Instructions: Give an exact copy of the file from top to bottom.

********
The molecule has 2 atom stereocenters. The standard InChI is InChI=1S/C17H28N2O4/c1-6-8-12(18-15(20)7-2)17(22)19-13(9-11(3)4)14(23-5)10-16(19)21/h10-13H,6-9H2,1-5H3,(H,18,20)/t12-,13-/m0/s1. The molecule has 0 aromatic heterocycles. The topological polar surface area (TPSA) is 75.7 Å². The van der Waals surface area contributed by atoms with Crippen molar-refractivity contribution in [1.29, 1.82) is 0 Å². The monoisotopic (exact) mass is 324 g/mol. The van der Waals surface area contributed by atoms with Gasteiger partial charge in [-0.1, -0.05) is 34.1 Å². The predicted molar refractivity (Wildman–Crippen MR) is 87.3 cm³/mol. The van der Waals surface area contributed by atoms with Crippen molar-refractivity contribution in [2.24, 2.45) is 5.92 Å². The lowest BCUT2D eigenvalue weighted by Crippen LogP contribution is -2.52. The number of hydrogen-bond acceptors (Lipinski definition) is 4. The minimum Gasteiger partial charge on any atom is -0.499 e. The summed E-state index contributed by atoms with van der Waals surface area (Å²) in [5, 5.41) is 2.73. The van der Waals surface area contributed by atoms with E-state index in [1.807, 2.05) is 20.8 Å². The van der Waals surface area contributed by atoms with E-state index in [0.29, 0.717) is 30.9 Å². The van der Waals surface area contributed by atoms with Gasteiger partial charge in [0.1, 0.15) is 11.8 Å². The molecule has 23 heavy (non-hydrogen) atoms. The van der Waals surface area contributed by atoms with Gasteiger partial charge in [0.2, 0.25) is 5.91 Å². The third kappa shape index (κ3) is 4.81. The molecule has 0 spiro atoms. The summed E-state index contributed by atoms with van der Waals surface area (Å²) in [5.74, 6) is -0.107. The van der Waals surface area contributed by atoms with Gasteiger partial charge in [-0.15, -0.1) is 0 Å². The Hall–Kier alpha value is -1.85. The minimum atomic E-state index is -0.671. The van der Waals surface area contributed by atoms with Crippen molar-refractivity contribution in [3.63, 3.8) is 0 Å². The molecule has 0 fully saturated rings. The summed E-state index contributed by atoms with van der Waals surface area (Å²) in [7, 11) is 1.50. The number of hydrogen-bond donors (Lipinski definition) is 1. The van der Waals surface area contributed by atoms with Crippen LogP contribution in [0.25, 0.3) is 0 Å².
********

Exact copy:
The molecule has 2 atom stereocenters. The standard InChI is InChI=1S/C17H28N2O4/c1-6-8-12(18-15(20)7-2)17(22)19-13(9-11(3)4)14(23-5)10-16(19)21/h10-13H,6-9H2,1-5H3,(H,18,20)/t12-,13-/m0/s1. The molecule has 0 aromatic heterocycles. The topological polar surface area (TPSA) is 75.7 Å². The van der Waals surface area contributed by atoms with Crippen molar-refractivity contribution in [1.29, 1.82) is 0 Å². The monoisotopic (exact) mass is 324 g/mol. The van der Waals surface area contributed by atoms with Gasteiger partial charge in [-0.1, -0.05) is 34.1 Å². The predicted molar refractivity (Wildman–Crippen MR) is 87.3 cm³/mol. The van der Waals surface area contributed by atoms with Crippen molar-refractivity contribution in [2.24, 2.45) is 5.92 Å². The lowest BCUT2D eigenvalue weighted by Crippen LogP contribution is -2.52. The number of hydrogen-bond acceptors (Lipinski definition) is 4. The minimum Gasteiger partial charge on any atom is -0.499 e. The summed E-state index contributed by atoms with van der Waals surface area (Å²) in [5, 5.41) is 2.73. The van der Waals surface area contributed by atoms with E-state index in [1.807, 2.05) is 20.8 Å². The van der Waals surface area contributed by atoms with E-state index in [0.29, 0.717) is 30.9 Å². The van der Waals surface area contributed by atoms with Gasteiger partial charge in [0.1, 0.15) is 11.8 Å². The molecule has 23 heavy (non-hydrogen) atoms. The van der Waals surface area contributed by atoms with Gasteiger partial charge in [0.2, 0.25) is 5.91 Å². The third kappa shape index (κ3) is 4.81. The molecule has 0 spiro atoms. The summed E-state index contributed by atoms with van der Waals surface area (Å²) in [5.74, 6) is -0.107. The van der Waals surface area contributed by atoms with Gasteiger partial charge in [-0.15, -0.1) is 0 Å². The Hall–Kier alpha value is -1.85. The minimum atomic E-state index is -0.671. The van der Waals surface area contributed by atoms with Crippen molar-refractivity contribution in [3.63, 3.8) is 0 Å². The molecule has 0 fully saturated rings. The summed E-state index contributed by atoms with van der Waals surface area (Å²) in [7, 11) is 1.50. The number of hydrogen-bond donors (Lipinski definition) is 1. The van der Waals surface area contributed by atoms with Crippen LogP contribution in [0.25, 0.3) is 0 Å².